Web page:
If you are interested in relocating overseas but just can't seem to land the job of your dreams then starting an overseas business can constitute a viable opportunity to live abroad legally while earning a decent living. We have scoured the earth to put together a list of countries that are open to the concept of expatriate entrepreneurs and have provided the lowdown on what doing business in the country is like, how you can secure the appropriate visa and how much investment you may be required to make in order to make your business dreams a reality. Here's seven great countries for expatriate entrepreneurs:
Singapore has a wealth of business-friendly laws that protect expatriate entrepreneurs and make doing business in the country as pain-free as possible. The country enjoys extremely low import and export costs (less than $500 per container) and there are excellent tax benefits available for small business owners.
Although taxation is low, the cost of living in Singapore is very high and you can expect to pay up for rental costs and services. In addition to this, when choosing a company name for your business you will need approval from the Singaporean government.
Estimated time to establish a business: 4 days
Visa requirements: EntrePass
Business registration fee: $300 – S$1,200 SGD
Capital required: Company to have at least $50,000 paid-up-capital.
Businesses can be established extremely quickly in New Zealand and online procedures allow entrepreneurs to register the details of their business and their tax information at the same time.
Estimated time to establish a business: Business can be set up in as little as 24 hours.
Visa requirements: Expatriates will need to secure a work visa under the Long Term Business Category in order to relocate New Zealand and buy or establish a business. To be successful expatriates will need to submit a sound business plan, and show relevant knowledge about the New Zealand business environment as well as details of how the intended business venture will benefit New Zealand. Expatriates will need to demonstrate that, aside from the funds that they invest in the business, they have sufficient means to support themselves. This will depend on your location, living arrangements and lifestyle but you will need to allow approximately $60,000 - $100,000 per year for this.
Business registration fee: It currently costs $153.33 NZ to register a New Zealand Company and $10.22 NZ to reserve a company name.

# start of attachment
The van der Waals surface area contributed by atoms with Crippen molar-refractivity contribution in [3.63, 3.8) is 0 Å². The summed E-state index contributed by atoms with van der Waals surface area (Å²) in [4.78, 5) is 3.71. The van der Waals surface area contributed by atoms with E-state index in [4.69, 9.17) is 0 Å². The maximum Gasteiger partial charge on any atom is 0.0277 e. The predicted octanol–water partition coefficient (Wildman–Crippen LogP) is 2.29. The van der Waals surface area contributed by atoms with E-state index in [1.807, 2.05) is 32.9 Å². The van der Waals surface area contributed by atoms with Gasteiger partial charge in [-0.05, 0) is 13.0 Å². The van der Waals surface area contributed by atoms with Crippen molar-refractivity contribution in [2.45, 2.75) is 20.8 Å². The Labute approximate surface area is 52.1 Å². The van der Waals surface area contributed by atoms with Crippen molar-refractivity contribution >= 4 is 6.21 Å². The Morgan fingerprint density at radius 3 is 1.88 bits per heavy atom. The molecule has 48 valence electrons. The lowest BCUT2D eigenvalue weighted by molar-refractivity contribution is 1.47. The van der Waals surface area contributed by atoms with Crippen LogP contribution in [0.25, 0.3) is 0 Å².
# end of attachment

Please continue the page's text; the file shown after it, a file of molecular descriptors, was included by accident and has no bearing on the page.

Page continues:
Capital required: Investment capital required to execute the business plan in full.
Taxation: Income tax rates can vary. There are rebates available to sole traders and partners in a partnership that reduce the tax rates if their income is under NZ$38,000. Companies pay income tax at 28% on profits.
Hong Kong is a great location for entrepreneurs because it offers relatively low tax rates and straightforward tax filing. Registering a business is relatively straightforward and a large number of reputable companies are available who can assist you with the process and fulfilling your legal obligations.
However, expatriates should be aware of the fact that dismissing employees can be costly for business owners, with penalties adding up to approximately 62 weeks of an individual’s salary.
Estimated time to establish a business: Approximately four days.
Visa requirements: A Capital Investment Entrant Scheme (CIES) visa is available for people who wish to obtain a full visa for setting up a business in Hong Kong.
Business registration fee: HK$1,720 application fee + 0.1% of authorized share capital, capped at $30,000+ $2450.
Capital required: A capital investment of HK$6.5 million is required for expatriates who wish to take advantage of the CIES. Applicants must also prove that they have sufficient funds to support themselves and their families throughout the intended duration of their stay in Hong Kong.
It is completely free to set up a business in Denmark, providing that you have an appropriate visa and sufficient funds to support your business. Denmark has a relatively strong economic position and low unemployment rates. The government in Denmark places a strong emphasis on entrepreneurship and there are plenty of support mechanisms in place.
It is generally much easier for Europeans to obtain the relevant residence permit that is required than it is for expats who come from outside Europe.